Singing Hymns and Making a Joyful Noise
Singing praises to God is one of the fundamental ways that we worship. But singing can be challenging for individuals with disabilities and the congregation around them. Acknowledging these is the first step in embracing all worshippers, including those who may sing differently than most of us.
Consider how hymns are printed. There is small type with words that are often tightly bunched or overly stretched and surrounded by busy music staves. Many words are unfamiliar, not part of our daily vocabulary. Distinguishing words from the music requires fine discrimination skills. Singing words with music requires three distinct complex tasks that occur simultaneously: reading the words, singing the tune, and keeping the correct tempo.
Motor planning is the coordinated mental ability to consider, plan, and execute a skill. Many friends with developmental delays or cognitive impairments have delayed motor planning skills. Since singing requires more time to read the words, they are likely to sing behind the rest of the congregation.
More effort is required to keep tempo, so they are likely to sing more slowly than the rest of the congregation. Memory skills are required to recall a tune and match pitch at an appropriate volume. Without these skills, they are likely to sing off-key.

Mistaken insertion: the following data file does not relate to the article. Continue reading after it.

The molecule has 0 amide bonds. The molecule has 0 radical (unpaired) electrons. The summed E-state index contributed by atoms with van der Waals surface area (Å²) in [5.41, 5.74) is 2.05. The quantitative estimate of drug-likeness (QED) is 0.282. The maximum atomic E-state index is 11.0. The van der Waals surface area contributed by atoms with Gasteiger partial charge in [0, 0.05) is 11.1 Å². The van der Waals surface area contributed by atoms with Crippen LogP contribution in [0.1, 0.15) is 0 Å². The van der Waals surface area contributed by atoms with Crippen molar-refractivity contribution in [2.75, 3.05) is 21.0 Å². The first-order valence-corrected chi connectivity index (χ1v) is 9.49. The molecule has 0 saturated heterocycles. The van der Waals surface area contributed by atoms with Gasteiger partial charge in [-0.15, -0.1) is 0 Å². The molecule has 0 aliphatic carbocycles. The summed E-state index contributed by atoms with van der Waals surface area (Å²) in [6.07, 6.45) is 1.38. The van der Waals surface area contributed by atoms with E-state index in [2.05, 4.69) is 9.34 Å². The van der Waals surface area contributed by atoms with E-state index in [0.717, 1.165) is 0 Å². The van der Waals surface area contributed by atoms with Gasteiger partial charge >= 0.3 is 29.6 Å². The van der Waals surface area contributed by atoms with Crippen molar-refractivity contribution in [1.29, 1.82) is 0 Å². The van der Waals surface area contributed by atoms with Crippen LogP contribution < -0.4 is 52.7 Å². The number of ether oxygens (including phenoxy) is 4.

Some accommodations for singing in worship include:
Separating words from the music. For children and teens who are not strong readers and for friends with cognitive impairments, it can significantly help buoy their ability to sing by simply typing the words on a separate handout. Increase the size and use 1.5 line spacing.
Using a handout even if you use a screen. Words projected on a screen can be a great way to utilize large print, but it still requires being able to focus across a distance for an extended period. You may have weak readers or people who are visually impaired. Others may have difficulty filtering distractions between themselves and the screen. They may be able to sing using a sheet of paper in their hands. Help them follow along by moving your finger across the words.
Using familiar tunes for new hymn text. When possible, use a familiar tune with unfamiliar text. This is a true boost to those who cannot read music. Hymn meter refers to the number of syllables for the line in each stanza of music. Searching for tunes by meter is an easy way to pair a less-familiar hymn text with a well-known hymn tune.
Sitting rather than standing. Many church services direct the congregation to stand, but standing is not a requirement for worship. Some people may not be physically able to stand for longer periods of time. Repeatedly standing and sitting requires the ability to transition easily. For some, this interferes with their ability to focus on reading, singing, and praying. Many people feel conspicuous and uncomfortable if they remain seated while everyone else stands. Add a note in the worship bulletin or a warm invitation from the pulpit to remain seated if that enables a person to best worship.
Choosing to encourage and love above singing. It can be distracting to hear someone singing loudly off-key, but we must remember that singing is about worship. Pitch does not matter to the Lord. It is the heart yielded to him in worship that brings him great delight. Some people may not be able to read, voice words properly, or sing in tune. Put off any feelings or irritation and be thankful that others are able to worship with the body at church. Reassure those around you who may be self-conscious about their singing by telling them how glad you are to be worshipping with them.
© 2019 Engaging Disability With The Gospel. All rights reserved.